A total of 95 students from Chenango Forks High School and Chenango Forks Elementary School planted 1,500 freshwater wetland plants in a swamp on their school’s property. Additionally, the students removed four trash bags of invasive plants to make room for the native species.
Thirty-two students from Ridge Road Elementary School planted 1,500 freshwater wetland plants in a vernal pond at Tanglewood Nature Center. Afterwards, they took a tour of the Nature Center and the beautiful property around it.

ny wetland restoration

The Wetland Nursery Program aims to create a lasting connection between students and the Chesapeake Bay. By raising wetland plants and helping to restore a local wetland, students become invested in the health of the ecosystem and feel a closer connection to their watershed.
The students’ hard work did not go unnoticed; check out the local news channel’s coverage of the planting event.

A special thank you to our partners on this project: Elmira Corning Community Foundation, the Upper Susquehanna Coalition and Tanglewood Nature Center!

 

Thoughtful Thursdays: REI Grant Award for Environmental Stewardship

The Aquarium Conservation Team (ACT!) was recently granted $10,000 dollars by REI for environmental stewardship!

As part of their community outreach program, REI supports nonprofit partners that focus on both environmental conservation and promoting active volunteerism through grant funding. REI first began supporting National Aquarium’s education and conservation efforts in 2003. They have long been a great supporter of our mission to inspire conservation of the world’s aquatic treasures. Please join us in thanking them for their generous and continued support!

REI have been on-site at many of our conservation events!

REI have been on-site at many of our conservation events!

This grant will help support our conservation efforts at Ft. McHenry National Monument and Historic Shrine. Located here in Baltimore, the wetlands surrounding Ft. McHenry are home to a diverse array of wildlife including hundreds of species of birds, reptiles like box turtles and diamondback terrapins, and aquatic animals like juvenile blue crabs and small fish.

Since taking over stewardship of the area in 1999, staff and volunteers with ACT! have collected nearly 600,000 pieces of debris from the area. In addition to seasonal cleanups, our field days at Ft. McHenry include trail maintenance, light construction, or planting native flowers in our rain and butterfly gardens.

A volunteer picking up debris along the shoreline at Ft. McHenry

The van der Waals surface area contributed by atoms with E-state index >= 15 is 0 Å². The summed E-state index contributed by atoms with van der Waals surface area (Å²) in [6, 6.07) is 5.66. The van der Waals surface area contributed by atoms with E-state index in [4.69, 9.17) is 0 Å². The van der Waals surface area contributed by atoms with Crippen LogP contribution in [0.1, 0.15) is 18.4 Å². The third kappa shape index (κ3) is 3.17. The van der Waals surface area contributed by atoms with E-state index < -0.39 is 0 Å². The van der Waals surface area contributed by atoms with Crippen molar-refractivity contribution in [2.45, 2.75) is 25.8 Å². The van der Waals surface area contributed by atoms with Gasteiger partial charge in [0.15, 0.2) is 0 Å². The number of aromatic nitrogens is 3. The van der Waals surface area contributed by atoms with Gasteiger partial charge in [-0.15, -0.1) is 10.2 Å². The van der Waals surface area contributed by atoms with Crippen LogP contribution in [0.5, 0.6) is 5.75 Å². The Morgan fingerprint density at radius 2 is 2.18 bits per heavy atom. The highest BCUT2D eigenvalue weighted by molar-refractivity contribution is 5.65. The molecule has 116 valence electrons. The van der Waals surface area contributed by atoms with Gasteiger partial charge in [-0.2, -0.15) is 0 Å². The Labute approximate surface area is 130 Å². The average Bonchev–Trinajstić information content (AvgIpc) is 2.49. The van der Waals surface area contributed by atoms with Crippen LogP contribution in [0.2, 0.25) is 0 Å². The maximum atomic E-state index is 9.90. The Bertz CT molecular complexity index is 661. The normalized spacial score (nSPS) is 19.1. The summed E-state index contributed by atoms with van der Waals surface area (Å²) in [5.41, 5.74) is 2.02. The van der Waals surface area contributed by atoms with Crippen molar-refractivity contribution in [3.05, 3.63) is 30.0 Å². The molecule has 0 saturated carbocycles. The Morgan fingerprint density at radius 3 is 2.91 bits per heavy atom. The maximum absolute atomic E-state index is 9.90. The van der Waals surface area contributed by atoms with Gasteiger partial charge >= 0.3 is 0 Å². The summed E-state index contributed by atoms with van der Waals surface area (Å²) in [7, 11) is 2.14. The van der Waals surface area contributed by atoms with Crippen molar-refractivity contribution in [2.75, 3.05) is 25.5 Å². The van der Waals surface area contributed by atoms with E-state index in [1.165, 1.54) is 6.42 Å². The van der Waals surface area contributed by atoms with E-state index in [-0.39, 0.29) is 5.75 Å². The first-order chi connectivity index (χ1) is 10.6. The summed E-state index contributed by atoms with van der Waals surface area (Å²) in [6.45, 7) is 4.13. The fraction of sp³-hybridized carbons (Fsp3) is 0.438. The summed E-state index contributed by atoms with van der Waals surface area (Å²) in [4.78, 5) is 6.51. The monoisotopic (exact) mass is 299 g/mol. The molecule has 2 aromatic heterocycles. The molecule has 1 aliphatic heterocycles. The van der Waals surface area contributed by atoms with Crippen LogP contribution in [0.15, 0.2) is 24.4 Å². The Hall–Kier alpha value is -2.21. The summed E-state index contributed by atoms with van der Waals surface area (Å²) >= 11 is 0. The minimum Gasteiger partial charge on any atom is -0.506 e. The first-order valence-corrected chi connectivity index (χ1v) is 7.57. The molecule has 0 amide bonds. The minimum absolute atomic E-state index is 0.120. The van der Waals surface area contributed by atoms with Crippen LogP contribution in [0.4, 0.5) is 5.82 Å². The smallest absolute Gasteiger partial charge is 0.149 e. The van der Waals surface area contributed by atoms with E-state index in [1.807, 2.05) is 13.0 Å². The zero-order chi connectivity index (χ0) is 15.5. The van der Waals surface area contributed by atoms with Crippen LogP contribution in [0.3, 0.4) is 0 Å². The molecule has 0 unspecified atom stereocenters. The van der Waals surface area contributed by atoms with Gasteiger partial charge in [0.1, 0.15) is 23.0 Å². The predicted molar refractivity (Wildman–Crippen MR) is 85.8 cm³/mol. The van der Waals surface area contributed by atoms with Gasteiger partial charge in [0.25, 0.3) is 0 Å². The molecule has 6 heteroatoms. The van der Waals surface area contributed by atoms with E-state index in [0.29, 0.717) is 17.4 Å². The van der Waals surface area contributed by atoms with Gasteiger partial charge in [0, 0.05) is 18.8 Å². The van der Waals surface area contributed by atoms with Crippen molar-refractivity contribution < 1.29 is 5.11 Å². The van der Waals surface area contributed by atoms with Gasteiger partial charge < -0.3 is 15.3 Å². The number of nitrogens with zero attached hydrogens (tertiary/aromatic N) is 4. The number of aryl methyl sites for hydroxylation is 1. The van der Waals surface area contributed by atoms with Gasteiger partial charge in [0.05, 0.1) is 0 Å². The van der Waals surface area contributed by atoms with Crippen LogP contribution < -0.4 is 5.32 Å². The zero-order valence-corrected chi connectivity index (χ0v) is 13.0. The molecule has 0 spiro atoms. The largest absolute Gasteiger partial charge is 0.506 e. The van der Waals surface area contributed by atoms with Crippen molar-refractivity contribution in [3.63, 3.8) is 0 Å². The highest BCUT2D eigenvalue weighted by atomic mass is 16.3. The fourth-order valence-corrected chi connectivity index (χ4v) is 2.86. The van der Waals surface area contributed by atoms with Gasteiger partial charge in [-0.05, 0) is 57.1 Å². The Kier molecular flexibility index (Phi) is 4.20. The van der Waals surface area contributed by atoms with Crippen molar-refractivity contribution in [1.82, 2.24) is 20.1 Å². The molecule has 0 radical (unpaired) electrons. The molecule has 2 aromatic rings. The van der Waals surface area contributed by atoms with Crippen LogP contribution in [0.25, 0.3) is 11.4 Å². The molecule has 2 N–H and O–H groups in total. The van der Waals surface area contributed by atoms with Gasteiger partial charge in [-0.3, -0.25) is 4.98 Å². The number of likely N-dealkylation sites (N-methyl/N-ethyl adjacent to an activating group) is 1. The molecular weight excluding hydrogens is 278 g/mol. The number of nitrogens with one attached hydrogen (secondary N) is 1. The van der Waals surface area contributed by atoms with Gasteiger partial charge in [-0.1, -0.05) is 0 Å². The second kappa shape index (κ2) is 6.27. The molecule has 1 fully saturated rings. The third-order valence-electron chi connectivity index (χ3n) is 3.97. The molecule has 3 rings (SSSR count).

A volunteer picking up debris along the shoreline at Ft. McHenry

REI first began supporting National Aquarium’s education and conservation efforts in 2003. They have long been a great supporter of our mission to inspire conservation of the world’s aquatic treasures. Please join us in thanking them for their generous and continued support!

Want to get involved with our Ft. McHenry initiative? Join us at our fall field day!

Thoughtful Thursdays: Supporting Urban Parks!

For more than a decade, our Aquarium Conservation Team (ACT!) of staff and volunteers has worked to restore habitat for wildlife and maintain the trails at Fort McHenry National Monument and Historic Shrine in Baltimore.

fort mchenry before and after

Together, we’ve collected more than 600,000 pieces of debris! Our efforts at Fort McHenry are about more than just cleanup! Our work there includes everything from trail maintenance and light construction to planting native flowers and butterfly gardens.

All of these efforts add up to create a valuable green space in the heart of Baltimore City that is utilized by hundreds of species of birds, reptiles like box turtles and diamondback terrapins, and aquatic critters like juvenile blue crabs and small fish!

As part of a partnership with the National Parks Conservation Association and ioby, our cleanup at Fort McHenry has been selected as an urban park project worth crowdfunding! The term crowdfunding refers to a collective effort by individuals to financially support a certain initiative online.  Click here to support our efforts to restore habitat for wildlife, remove debris and maintain the trails at this National Monument!

The goal of this partnership is to finally take the support and advocacy for national parks into the digital age. We’re proud to be a community partner for this pilot program and can only hope that this is one of MANY crowdfunding projects we see across the country. The beauty of programs like this is that even if you can’t literally get your hands dirty, you can still contribute to causes YOU believe in!

Already supported our crowdfunding page on ioby’s site? About to? Help us spread the word online! Share this link on your Facebook page or on Twitter using #UrbanParksIOBY!